It’s late February. I’m driving from central Wisconsin, where the ice is nearly a foot thick, to Michigan, and surprised to find very little accessible ice remaining in northern Illinois, open water throughout most of northwestern Indiana, and only limited or poor quality ice across the border in southern Michigan.
Traveling into the central portion of the Great Lakes State I note a few individuals out cutting holes—somewhat perilously, I might add—but don’t encounter any appreciable ice until I’m well up I-75. In the process, I begin hearing sobering late ice tales, some ending with unwelcomed cold water immersions. It’s with this in mind I thought a few words covering late ice safety might be appropriate.
The most important thing to understand about late ice might be the meltdown process itself.
In general, ice generally retreats first from the very areas it initially formed—namely, shorelines along shallow bays and flats. These same shallow water regions that cool fastest in early winter warm equally quickly in spring. Even when frozen clear to bottom, this is inherently some of the thinnest and most vulnerable ice, virtually ensuring it will be first to melt away.
The process begins as increasingly intense sunlight melts snow atop thin layers of shore ice and the adjoining shoreline. Run-off accumulates, slowly forming a thin rim of open water directly along shore. As snow continues melting, the now exposed darker colored ground absorbs heat. Since ice in the immediate shallows is frozen solid and in direct contact with the shore and lake bottom, sunlight melts it from the surface, while heat absorbed by the ground is transferred and melts the pack from below, causing rapid deterioration.
At the same time, the loss of white snow on the surface further enhances melting by replacing this highly reflective layer with darker colored ice that absorbs more heat. Once the snow disappears and the immediate shallows open up, sunlight penetrates the water, too, where radiant heat is absorbed and retained, accentuating melting.
As this process continues, open water leads widen along shore. Melt water accumulates on the remaining ice, eventually draining through open cracks, old holes and other openings. This reduced weight on the pack relieves pressure, causing it to lift, or “pop,” enhancing drainage further and causing flowing water to begin eroding remnant ice at an increased rate.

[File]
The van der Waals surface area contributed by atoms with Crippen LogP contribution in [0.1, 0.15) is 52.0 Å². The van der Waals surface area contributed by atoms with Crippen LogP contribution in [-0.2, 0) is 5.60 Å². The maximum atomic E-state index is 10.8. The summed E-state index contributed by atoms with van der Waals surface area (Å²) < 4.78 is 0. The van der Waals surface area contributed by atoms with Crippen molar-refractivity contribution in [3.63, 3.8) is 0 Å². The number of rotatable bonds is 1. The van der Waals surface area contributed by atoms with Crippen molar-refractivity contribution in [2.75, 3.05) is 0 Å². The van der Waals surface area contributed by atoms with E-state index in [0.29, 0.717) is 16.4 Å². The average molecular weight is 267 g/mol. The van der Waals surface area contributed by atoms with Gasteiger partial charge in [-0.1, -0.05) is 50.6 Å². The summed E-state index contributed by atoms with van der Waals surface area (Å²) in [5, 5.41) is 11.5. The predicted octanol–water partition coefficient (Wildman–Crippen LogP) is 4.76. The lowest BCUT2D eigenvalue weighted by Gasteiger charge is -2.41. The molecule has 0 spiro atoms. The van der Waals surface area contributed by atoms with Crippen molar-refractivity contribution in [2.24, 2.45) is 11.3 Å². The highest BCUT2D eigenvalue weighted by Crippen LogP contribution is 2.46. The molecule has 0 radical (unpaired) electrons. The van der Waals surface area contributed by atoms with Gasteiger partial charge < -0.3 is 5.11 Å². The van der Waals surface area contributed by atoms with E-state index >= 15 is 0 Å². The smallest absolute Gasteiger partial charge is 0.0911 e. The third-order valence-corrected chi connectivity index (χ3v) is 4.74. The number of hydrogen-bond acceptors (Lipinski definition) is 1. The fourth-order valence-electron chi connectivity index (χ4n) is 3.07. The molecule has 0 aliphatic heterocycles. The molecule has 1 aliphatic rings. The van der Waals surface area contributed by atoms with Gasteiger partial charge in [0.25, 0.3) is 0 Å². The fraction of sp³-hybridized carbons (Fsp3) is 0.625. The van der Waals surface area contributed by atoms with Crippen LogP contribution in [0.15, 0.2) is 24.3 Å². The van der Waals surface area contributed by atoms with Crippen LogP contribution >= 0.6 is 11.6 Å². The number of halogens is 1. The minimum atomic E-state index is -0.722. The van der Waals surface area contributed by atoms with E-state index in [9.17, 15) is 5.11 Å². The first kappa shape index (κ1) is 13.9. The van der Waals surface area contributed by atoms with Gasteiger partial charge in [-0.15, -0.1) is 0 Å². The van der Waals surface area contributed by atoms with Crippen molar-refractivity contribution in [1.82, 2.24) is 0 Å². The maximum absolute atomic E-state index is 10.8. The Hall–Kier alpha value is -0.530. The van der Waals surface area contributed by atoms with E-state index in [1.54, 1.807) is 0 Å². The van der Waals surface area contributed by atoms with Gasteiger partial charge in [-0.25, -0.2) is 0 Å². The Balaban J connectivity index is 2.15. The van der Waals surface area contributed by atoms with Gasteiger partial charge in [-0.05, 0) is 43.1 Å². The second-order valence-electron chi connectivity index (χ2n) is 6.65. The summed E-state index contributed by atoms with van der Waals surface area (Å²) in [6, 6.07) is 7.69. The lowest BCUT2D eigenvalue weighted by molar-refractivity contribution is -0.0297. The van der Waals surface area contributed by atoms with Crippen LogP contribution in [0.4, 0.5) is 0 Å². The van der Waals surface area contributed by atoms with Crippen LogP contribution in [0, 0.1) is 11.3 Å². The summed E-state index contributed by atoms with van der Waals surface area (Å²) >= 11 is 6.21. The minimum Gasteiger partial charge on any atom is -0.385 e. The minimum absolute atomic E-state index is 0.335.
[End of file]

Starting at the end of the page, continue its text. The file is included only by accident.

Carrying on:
Note select areas will melt more rapidly than others. Shorelines with broad, open southern exposures, for example, receive more light and typically give way first, especially when directly subjected to the afternoon sun. Shallow, dark bottom areas featuring dark colored vegetation or rocks further speed the process, as will exposed boulders, downfallen trees, emergent vegetation or man-made structures such as docks or pilings, as these readily absorb and conduct heat. The presence of springs and currents generated by aerators or natural sources will also create overflows currents undercutting the ice pack–the greater and quicker the flow, the faster melting will occur.
Adjacent deep water basins, which contain thicker ice to begin with and a greater volume of water below, require longer to warm and therefore remain frozen somewhat longer. Adventurous anglers often use this to their advantage, crossing weak shore ice or open water using boards or ladders—some may even float a canoe or boat out toward stable mid-lake packs, thereby extending their season.
Late season snowfall may be enough to accumulate over patches of weak or bad ice, concealing danger.
However, don’t neglect to fully understand the melting process. Remember, shallow waters warm fastest, and such areas aren’t limited to shoreline bays and flats! Ice covering shallow littoral zones around islands, shallow mid-lake rock bars and humps also melts away at a faster rate than ice coating adjacent deep water basins. Beware!
In addition, shorelines may open up surprisingly quickly during a bright, warm spring day, and cracks will widen, so those resorting to board or ladder crossings may find their bridges of adequate length in the morning insufficient by late afternoon. And, on larger waters during windy conditions, large cakes of main lake ice may occasionally break off, separate and float free. At times, groups of late season anglers–along with their gear–find themselves being airlifted to safety, surprised to hear they’ll be rescued, but their equipment will not. During late ice, you must always be aware of your situation and conditions!
As open, shallow expanses widen, run-off increases and temperatures continue warming, winds begin taking a toll, too, accelerating erosion of the pack, while sunlight beating on the surface and along exposed edges causes the overall tensile strength of the ice to lessen. Wave action may now begin causing extensive break-up in select areas.
If you’re still accessing mid-lake areas during this time, you’ll visibly notice remnant ice deteriorating. Gradually deepening surface creases, expanding cracks, and pockets of standing water will form. In between, you’ll find weakened ice soft enough to scratch into with a fingernail, crumbling into long blade-like crystals resembling teeth on a comb.
At this point, be warned: Hard water season is ending. The ice will soon begin displaying a yellowish-gray cast that will grow increasingly dark and mottled—a condition often referred to as “honeycombed,” before softening further and dissipating altogether.
So always be wary, pay attention when traversing late season ice, and remember: “When in doubt, don’t go out!”